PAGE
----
• an offence under the Act or a breach of a permit has been committed by the applicant while providing gaming facilities;
  • a permit held by the applicant has been cancelled in the previous ten years; or
  • an objection has been lodged by the Commission or the police.

Clubs must have regard to their obligation to protect children and vulnerable persons from harm or being exploited by gambling. They must provide sufficient measures to ensure that under 18 year olds do not use the adult only gaming machines. These measures may include:

  • the machines being in close proximity to the bar, or in any other area where they are capable of being adequately supervised
  • notices and signage
  • the provision of information leaflets / helpline numbers for organisations such as GamCare.

There is also a 'fast-track' procedure available under the Act for premises that hold a Club Premises Certificate under the Licensing Act 2003. As the Commission's Guidance to Licensing Authorities states: "Under the fast-track procedure there is no opportunity for objections to be made by the Commission or the police, and the ground upon which an authority can refuse a permit are reduced." and "The grounds on which an application under the process may be refused are:

  • that the club is established primarily for gaming, other than gaming prescribed under schedule 12;
  • that in addition to the prescribed gaming, the applicant provides facilities for other gaming; or
  • that a club gaming permit or club machine permit issued to the applicant in the last ten years has been cancelled."

There are statutory conditions on club gaming permits that no child uses a category B or C machine on the premises and that the holder complies with any relevant provision of a code of practice about the location and operation of gaming machines.

Notices

Temporary Use Notices -allow the use of premises for gambling where there is no premises licence but where a gambling operator wishes to use the premises temporarily for providing facilities for gambling. Premises that might be suitable for Temporary Use Notice, according to the Commission, would include hotels, conference centres and sporting venues.

The Licensing Authority can only grant a Temporary Use Notice to a person or company holding a relevant operating licence, i.e. a non-remote casino operating licence

The Secretary of State has the power to determine what form of gambling and statutory limits can be authorised by Temporary Use notices. This Licensing Authority expects to object to notices where it appears that their effect would be to permit regular gambling in a place that could be described as one set of premises, as recommended in the Commissions Guidance to Licensing Authorities.

Occasional Use Notices (Tracks) - The Licensing Authority has very little discretion as regards these notices aside from ensuring that the statutory limit of 8 days in a calendar year is not exceeded. The Licensing Authority will though consider the definition of a 'track' and whether the applicant is permitted to avail him/herself of the notice.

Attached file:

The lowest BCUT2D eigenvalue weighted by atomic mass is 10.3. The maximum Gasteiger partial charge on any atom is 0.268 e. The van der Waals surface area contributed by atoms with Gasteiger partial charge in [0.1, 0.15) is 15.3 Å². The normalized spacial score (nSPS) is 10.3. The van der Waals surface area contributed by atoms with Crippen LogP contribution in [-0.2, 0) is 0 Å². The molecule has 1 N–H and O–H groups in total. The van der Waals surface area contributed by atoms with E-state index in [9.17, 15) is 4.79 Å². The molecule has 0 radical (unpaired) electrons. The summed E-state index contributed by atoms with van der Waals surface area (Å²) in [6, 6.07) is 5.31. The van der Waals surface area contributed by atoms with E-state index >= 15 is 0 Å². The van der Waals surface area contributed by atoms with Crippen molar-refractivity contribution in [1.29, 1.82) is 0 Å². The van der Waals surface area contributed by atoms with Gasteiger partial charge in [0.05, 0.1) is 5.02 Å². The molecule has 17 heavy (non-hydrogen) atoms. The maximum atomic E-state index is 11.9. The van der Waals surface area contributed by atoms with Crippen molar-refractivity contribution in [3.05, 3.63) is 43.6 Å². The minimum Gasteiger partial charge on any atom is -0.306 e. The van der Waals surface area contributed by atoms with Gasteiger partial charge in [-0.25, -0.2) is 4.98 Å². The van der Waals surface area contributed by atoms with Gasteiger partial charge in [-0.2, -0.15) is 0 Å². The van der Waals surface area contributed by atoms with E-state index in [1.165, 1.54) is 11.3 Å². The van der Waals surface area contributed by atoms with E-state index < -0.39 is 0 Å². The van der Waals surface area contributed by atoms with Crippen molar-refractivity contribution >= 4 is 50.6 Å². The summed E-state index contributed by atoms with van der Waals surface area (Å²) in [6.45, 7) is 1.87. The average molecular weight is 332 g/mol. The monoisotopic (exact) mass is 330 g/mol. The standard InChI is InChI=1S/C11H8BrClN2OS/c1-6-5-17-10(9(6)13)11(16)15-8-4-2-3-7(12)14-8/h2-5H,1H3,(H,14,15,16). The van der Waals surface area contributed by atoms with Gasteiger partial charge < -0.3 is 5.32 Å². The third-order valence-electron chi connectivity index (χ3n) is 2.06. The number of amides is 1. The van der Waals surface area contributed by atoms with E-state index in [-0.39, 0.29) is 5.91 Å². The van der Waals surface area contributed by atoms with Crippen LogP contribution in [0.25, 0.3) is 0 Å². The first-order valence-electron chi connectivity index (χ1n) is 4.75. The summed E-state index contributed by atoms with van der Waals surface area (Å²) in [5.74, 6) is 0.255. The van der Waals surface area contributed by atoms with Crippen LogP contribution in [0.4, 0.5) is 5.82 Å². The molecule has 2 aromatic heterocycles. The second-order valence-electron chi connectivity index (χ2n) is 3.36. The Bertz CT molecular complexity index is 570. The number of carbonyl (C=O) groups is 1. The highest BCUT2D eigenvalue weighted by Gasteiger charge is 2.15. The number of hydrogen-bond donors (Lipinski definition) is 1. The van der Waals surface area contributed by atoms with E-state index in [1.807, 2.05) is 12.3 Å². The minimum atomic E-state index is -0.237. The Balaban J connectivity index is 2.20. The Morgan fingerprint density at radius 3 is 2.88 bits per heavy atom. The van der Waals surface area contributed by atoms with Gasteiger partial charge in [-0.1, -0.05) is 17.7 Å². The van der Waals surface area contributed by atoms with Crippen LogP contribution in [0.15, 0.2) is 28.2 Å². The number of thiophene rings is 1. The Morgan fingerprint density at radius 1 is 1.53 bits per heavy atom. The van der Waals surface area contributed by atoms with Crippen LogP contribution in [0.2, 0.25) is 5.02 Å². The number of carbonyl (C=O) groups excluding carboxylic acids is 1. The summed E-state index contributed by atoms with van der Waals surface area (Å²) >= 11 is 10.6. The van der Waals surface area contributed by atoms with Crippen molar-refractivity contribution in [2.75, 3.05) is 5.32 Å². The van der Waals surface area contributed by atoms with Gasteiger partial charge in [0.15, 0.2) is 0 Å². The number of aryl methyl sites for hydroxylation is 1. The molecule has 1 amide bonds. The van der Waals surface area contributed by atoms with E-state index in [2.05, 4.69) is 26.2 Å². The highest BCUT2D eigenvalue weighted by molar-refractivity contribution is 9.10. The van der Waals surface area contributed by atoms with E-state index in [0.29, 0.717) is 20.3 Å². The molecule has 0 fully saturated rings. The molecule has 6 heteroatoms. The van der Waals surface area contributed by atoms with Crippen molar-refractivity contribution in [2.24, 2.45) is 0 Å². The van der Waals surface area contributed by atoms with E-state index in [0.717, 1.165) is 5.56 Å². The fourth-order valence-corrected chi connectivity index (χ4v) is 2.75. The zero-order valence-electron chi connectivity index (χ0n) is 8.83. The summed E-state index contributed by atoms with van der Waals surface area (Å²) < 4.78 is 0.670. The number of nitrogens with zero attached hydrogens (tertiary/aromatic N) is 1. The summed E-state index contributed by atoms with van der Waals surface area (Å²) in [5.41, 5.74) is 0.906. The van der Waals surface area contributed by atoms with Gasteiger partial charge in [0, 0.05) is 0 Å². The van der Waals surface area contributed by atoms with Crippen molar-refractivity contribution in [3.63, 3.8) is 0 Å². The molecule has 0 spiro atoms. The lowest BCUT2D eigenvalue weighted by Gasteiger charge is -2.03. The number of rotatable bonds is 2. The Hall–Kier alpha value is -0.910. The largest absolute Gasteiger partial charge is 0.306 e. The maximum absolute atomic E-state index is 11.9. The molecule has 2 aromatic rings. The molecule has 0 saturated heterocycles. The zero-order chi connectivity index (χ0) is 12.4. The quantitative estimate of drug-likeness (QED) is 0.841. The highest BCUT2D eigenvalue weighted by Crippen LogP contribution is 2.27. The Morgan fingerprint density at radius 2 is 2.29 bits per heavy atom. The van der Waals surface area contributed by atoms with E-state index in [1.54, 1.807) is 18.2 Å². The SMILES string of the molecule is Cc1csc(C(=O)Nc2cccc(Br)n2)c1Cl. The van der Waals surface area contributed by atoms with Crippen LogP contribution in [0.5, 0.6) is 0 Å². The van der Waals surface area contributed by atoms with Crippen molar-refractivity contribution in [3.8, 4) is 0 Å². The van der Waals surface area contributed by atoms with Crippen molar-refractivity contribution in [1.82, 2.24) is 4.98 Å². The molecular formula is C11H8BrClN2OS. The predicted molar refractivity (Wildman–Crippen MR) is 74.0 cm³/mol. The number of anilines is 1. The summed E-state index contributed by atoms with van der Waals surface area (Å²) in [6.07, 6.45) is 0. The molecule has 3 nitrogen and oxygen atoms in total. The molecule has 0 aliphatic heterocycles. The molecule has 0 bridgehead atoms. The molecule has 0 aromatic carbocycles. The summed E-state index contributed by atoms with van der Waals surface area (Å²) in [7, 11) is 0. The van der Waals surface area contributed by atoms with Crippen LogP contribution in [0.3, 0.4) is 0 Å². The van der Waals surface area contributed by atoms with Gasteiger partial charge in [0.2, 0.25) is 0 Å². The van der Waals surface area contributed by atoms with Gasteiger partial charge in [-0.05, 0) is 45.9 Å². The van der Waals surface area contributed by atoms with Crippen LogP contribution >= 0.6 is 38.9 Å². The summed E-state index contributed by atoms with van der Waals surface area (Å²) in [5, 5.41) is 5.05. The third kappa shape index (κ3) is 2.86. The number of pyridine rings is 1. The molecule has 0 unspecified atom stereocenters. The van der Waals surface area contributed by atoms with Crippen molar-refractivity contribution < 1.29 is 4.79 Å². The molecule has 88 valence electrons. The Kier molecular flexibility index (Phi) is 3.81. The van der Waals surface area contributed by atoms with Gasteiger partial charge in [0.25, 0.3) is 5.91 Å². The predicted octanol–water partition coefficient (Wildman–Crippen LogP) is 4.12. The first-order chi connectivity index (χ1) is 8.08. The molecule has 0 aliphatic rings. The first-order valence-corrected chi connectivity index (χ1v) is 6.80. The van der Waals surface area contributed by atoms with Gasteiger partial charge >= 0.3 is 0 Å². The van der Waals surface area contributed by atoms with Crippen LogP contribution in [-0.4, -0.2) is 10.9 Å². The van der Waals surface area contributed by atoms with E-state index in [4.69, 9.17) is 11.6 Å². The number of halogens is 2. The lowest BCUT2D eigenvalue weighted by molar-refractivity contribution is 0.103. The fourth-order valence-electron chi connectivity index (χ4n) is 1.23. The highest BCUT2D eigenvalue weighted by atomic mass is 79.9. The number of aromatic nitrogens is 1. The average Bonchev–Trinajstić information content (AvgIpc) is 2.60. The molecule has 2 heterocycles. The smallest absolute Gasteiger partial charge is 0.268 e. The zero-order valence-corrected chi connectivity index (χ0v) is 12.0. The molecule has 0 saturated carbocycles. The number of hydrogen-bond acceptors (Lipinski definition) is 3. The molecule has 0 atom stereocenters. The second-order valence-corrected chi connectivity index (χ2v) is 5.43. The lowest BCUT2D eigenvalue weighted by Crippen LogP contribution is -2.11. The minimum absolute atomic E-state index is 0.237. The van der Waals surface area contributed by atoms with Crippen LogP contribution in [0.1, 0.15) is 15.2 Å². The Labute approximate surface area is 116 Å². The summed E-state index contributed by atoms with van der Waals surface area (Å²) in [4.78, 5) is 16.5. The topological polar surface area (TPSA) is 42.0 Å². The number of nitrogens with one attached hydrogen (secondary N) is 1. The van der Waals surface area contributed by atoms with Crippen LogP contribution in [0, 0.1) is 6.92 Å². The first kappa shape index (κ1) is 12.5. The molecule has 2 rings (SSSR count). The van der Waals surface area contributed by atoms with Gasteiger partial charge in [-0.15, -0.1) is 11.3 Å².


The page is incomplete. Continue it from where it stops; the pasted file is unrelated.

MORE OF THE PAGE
Small society lottery registrations

A lottery generally refers to schemes under which prizes are distributed by chance among entrants who have given some form of value for their chance to take part.

The Act creates two principal classes of lotteries: licensed lotteries and exempt lotteries. Licensed lotteries are large society lotteries and lotteries run for the benefit of local authorities. These will be regulated by the Commission. Within the class of exempt lotteries there are four sub classes, one of which is small society lotteries.

A small society lottery is a lottery promoted on behalf of a non-commercial society as defined in the Act which also meets specific financial requirements set out in the Act. These will be administered by the council for small societies who have a principal office in Stockton and want to run such lottery. A lottery is small if the total value of tickets put on sale in a single lottery is £20,000 or less and the aggregate value of the tickets put on sale in a calendar year is £250,000 or less.

To be 'non-commercial' a society must be established and conducted:

  • For charitable purposes,
  • For the purpose of enabling participation in, or supporting, sport, athletics or a cultural activity; or
  • For any other non-commercial purpose other than that of private gain.

The other types of exempt lotteries are 'incidental non-commercial lotteries', 'private lotteries' and 'customer lotteries'. This includes raffles held at non-commercial events such as school fetes. If you require guidance on the different categories of lotteries please contact the Licensing Service.

The National lottery is not licensed by the Gambling Act 2005 .